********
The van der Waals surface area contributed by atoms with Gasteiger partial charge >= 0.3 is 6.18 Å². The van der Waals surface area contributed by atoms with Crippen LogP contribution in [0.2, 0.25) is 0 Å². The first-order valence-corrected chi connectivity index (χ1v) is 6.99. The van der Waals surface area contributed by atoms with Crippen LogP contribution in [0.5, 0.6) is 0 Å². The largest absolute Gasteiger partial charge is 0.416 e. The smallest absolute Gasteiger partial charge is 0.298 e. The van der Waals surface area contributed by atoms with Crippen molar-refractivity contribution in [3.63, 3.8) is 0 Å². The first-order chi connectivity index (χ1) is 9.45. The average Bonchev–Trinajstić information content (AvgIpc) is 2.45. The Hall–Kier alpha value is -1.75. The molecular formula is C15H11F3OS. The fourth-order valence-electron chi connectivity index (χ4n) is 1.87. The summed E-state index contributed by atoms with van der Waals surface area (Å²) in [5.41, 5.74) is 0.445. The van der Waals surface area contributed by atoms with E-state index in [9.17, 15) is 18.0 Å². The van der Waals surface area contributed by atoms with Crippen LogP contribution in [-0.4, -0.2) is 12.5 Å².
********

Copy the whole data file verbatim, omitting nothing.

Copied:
The van der Waals surface area contributed by atoms with Gasteiger partial charge >= 0.3 is 6.18 Å². The van der Waals surface area contributed by atoms with Crippen LogP contribution in [0.2, 0.25) is 0 Å². The first-order valence-corrected chi connectivity index (χ1v) is 6.99. The van der Waals surface area contributed by atoms with Crippen LogP contribution in [0.5, 0.6) is 0 Å². The largest absolute Gasteiger partial charge is 0.416 e. The smallest absolute Gasteiger partial charge is 0.298 e. The van der Waals surface area contributed by atoms with Crippen molar-refractivity contribution in [3.63, 3.8) is 0 Å². The first-order chi connectivity index (χ1) is 9.45. The average Bonchev–Trinajstić information content (AvgIpc) is 2.45. The Hall–Kier alpha value is -1.75. The molecular formula is C15H11F3OS. The fourth-order valence-electron chi connectivity index (χ4n) is 1.87. The summed E-state index contributed by atoms with van der Waals surface area (Å²) in [5.41, 5.74) is 0.445. The van der Waals surface area contributed by atoms with E-state index in [9.17, 15) is 18.0 Å². The van der Waals surface area contributed by atoms with Crippen LogP contribution in [-0.4, -0.2) is 12.5 Å².